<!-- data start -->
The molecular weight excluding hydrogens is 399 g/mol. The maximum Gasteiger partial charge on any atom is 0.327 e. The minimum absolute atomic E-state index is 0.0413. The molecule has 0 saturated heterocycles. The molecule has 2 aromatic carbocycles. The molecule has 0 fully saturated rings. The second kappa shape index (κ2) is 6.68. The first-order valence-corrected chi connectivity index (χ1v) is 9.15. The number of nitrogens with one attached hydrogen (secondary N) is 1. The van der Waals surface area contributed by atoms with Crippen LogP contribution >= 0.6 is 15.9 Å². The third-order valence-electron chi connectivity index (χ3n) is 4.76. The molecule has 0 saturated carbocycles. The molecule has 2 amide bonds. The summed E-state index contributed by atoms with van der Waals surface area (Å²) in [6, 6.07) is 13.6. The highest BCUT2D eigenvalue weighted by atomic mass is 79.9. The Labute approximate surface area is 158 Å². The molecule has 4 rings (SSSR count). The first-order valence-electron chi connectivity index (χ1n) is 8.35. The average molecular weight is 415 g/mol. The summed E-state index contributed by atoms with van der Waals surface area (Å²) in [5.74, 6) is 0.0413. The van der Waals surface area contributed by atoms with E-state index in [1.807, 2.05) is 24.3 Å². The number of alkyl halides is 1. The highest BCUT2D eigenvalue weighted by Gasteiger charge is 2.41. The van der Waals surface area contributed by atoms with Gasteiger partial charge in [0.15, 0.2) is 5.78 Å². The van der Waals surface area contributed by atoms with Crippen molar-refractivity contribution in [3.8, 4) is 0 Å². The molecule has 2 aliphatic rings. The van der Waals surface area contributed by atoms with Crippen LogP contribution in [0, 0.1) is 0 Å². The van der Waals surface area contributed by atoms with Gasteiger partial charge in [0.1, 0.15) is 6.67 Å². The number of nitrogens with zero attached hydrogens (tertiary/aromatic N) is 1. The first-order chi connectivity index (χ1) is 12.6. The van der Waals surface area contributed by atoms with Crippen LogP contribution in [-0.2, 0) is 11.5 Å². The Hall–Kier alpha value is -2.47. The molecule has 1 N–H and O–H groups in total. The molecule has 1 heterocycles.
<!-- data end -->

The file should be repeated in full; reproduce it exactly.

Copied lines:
The molecular weight excluding hydrogens is 399 g/mol. The maximum Gasteiger partial charge on any atom is 0.327 e. The minimum absolute atomic E-state index is 0.0413. The molecule has 0 saturated heterocycles. The molecule has 2 aromatic carbocycles. The molecule has 0 fully saturated rings. The second kappa shape index (κ2) is 6.68. The first-order valence-corrected chi connectivity index (χ1v) is 9.15. The number of nitrogens with one attached hydrogen (secondary N) is 1. The van der Waals surface area contributed by atoms with Crippen LogP contribution >= 0.6 is 15.9 Å². The third-order valence-electron chi connectivity index (χ3n) is 4.76. The molecule has 0 saturated carbocycles. The molecule has 2 amide bonds. The summed E-state index contributed by atoms with van der Waals surface area (Å²) in [6, 6.07) is 13.6. The highest BCUT2D eigenvalue weighted by atomic mass is 79.9. The Labute approximate surface area is 158 Å². The molecule has 4 rings (SSSR count). The first-order valence-electron chi connectivity index (χ1n) is 8.35. The average molecular weight is 415 g/mol. The summed E-state index contributed by atoms with van der Waals surface area (Å²) in [5.74, 6) is 0.0413. The van der Waals surface area contributed by atoms with E-state index in [1.807, 2.05) is 24.3 Å². The number of alkyl halides is 1. The highest BCUT2D eigenvalue weighted by Gasteiger charge is 2.41. The van der Waals surface area contributed by atoms with Gasteiger partial charge in [0.15, 0.2) is 5.78 Å². The van der Waals surface area contributed by atoms with Crippen molar-refractivity contribution in [3.8, 4) is 0 Å². The molecule has 2 aliphatic rings. The van der Waals surface area contributed by atoms with Crippen LogP contribution in [0, 0.1) is 0 Å². The van der Waals surface area contributed by atoms with Gasteiger partial charge in [0.1, 0.15) is 6.67 Å². The number of nitrogens with zero attached hydrogens (tertiary/aromatic N) is 1. The first-order chi connectivity index (χ1) is 12.6. The van der Waals surface area contributed by atoms with Crippen LogP contribution in [-0.2, 0) is 11.5 Å². The Hall–Kier alpha value is -2.47. The molecule has 1 N–H and O–H groups in total. The molecule has 1 heterocycles.